The theatre department at the university where I teach recently ended a production run of Emily Mann's play Mrs. Packard. This play tells the story of a woman named Elizabeth Parsons Ware Packard, who was wrongly committed to an insane asylum in the 1860s simply for disagreeing with her husband. Husbands during this era had the legal right to commit their wives if they felt they were insane. Theophilus Packard, a minister, concluded that insanity was the only explanation for his wife's failure to agree with his stridently "Old School" Calvinist views. She wound up spending three years in an Illinois insane asylum.
Mrs. Packard's story is profoundly disturbing, not only because of the circumstances of her life, the truths it reveals about the severely circumscribed lives women led until very recently, and the tragedy of what this series of events did to her family, but also because her story is so little known. I hold a Ph.D. in American history, and until my theatre-professor friend began telling us about his latest production I had no idea Mrs. Packard had existed. I knew the basic outline of what life was like for women in this era, but the details of Mrs. Packard's story bring the dimensions of this era into alarming and essential detail.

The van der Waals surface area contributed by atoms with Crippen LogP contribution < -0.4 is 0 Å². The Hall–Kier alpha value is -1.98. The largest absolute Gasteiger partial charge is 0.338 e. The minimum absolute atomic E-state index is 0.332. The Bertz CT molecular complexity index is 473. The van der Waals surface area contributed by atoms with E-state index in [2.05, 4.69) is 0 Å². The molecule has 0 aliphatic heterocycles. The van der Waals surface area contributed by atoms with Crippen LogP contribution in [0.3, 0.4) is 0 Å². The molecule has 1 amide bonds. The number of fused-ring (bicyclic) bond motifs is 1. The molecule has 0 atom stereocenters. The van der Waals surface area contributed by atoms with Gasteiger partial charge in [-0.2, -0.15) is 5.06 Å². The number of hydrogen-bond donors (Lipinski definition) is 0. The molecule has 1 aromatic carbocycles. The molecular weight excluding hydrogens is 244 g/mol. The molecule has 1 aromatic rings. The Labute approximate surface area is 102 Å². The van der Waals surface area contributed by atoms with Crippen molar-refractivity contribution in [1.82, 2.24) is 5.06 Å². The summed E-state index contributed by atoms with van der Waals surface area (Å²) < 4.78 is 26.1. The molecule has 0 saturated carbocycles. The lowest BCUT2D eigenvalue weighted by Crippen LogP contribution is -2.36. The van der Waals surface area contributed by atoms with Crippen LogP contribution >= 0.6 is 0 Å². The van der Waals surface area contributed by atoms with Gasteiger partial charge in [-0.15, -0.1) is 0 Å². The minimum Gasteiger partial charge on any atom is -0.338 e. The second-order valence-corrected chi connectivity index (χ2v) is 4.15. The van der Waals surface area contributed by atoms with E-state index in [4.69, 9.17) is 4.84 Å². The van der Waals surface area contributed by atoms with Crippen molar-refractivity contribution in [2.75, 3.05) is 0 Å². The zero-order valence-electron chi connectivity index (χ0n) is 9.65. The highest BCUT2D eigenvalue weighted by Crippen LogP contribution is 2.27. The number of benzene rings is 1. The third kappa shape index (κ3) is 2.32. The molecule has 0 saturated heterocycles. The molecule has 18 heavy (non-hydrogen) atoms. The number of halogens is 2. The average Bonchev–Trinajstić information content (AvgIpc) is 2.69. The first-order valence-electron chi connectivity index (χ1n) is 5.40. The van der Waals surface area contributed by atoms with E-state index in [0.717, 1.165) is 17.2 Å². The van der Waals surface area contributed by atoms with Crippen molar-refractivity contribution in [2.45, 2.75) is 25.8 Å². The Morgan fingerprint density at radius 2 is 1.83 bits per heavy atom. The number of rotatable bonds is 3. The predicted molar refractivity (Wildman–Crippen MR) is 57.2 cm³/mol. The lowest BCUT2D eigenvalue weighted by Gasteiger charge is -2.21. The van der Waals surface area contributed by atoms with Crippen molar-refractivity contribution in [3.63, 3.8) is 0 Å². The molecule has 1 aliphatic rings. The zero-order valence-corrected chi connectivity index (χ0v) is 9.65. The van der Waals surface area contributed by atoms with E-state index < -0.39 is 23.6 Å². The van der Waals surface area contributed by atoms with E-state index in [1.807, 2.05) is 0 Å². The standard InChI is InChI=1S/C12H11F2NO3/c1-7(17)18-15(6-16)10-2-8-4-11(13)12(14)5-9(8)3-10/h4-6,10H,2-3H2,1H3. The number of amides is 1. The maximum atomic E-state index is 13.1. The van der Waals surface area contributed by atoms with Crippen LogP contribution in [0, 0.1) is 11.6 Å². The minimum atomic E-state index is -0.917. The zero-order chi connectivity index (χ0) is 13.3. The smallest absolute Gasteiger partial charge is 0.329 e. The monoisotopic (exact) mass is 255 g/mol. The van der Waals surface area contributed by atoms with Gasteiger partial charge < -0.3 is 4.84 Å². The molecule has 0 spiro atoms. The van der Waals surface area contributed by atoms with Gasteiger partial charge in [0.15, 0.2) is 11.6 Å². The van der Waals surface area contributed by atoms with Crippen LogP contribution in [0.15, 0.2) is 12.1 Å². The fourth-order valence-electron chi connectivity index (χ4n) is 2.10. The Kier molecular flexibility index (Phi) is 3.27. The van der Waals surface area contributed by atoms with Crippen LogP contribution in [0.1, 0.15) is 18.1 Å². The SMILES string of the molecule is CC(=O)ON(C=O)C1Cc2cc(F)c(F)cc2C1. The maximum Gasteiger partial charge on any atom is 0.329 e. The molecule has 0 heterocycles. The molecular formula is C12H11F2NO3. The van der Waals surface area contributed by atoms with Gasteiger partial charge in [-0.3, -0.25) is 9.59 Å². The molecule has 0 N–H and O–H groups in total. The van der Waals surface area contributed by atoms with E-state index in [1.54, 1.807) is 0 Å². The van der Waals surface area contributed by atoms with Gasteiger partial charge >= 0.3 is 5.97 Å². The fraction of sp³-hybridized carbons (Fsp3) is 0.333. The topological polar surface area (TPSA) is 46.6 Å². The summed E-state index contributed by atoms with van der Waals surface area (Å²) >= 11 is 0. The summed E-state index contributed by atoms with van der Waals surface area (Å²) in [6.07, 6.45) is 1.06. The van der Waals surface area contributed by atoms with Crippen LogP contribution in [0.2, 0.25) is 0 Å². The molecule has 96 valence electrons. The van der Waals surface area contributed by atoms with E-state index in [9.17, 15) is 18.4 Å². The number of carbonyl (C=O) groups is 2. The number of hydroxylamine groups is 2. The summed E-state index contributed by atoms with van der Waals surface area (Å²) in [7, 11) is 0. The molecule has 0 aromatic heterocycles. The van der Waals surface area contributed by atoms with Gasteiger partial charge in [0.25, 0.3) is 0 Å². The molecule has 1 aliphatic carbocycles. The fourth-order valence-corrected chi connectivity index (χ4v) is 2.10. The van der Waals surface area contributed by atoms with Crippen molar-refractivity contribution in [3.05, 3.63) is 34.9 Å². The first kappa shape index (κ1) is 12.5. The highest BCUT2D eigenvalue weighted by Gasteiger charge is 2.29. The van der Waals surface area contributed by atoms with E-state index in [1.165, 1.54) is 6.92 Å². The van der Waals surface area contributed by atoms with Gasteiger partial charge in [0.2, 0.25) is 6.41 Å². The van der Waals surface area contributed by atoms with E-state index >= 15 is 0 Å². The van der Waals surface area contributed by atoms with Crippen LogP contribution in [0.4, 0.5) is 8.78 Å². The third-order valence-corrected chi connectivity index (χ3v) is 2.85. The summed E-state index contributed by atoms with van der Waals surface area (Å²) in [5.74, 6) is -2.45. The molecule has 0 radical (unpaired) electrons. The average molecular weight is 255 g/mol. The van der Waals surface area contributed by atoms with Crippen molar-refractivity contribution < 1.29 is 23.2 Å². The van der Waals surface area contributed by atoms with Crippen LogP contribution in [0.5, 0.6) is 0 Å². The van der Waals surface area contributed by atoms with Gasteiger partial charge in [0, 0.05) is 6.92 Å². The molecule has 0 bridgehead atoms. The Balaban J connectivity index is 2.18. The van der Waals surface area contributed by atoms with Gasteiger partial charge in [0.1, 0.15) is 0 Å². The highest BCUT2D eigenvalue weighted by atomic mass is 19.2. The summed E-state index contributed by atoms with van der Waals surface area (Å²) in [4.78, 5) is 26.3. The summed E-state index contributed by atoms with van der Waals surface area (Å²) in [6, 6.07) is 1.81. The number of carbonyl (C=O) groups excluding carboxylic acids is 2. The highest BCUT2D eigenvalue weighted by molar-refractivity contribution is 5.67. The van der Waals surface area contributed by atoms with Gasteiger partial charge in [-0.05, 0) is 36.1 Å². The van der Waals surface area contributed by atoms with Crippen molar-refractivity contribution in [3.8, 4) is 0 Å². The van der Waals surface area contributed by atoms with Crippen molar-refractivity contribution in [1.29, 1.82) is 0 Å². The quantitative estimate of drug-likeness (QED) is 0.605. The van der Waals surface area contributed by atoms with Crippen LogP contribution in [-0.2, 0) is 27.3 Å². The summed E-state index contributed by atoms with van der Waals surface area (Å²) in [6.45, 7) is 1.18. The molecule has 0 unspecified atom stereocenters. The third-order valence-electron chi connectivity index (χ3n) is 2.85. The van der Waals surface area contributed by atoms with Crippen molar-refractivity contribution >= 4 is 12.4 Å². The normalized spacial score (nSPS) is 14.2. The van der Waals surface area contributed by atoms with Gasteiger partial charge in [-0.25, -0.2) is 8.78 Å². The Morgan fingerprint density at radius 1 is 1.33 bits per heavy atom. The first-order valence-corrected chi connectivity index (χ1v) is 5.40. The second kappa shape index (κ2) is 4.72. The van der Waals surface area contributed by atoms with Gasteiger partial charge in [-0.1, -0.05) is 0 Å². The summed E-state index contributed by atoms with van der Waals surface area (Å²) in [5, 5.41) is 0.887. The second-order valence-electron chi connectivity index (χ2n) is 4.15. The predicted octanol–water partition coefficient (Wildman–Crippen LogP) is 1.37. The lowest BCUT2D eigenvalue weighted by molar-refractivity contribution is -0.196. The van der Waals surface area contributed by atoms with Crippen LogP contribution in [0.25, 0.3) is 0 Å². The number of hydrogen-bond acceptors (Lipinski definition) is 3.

Stories without people fail to arouse the sense of identity necessary to fully understand the past. Mann's play is an important corrective. A woman named Barbara Sapinsley has written a biography of Mrs. Packard and I hope to read it. Meanwhile, see this Web site for the theater that debuted Mann's production for a wonderfully detailed overview of the play, Mrs. Packard's story and the broader historical context.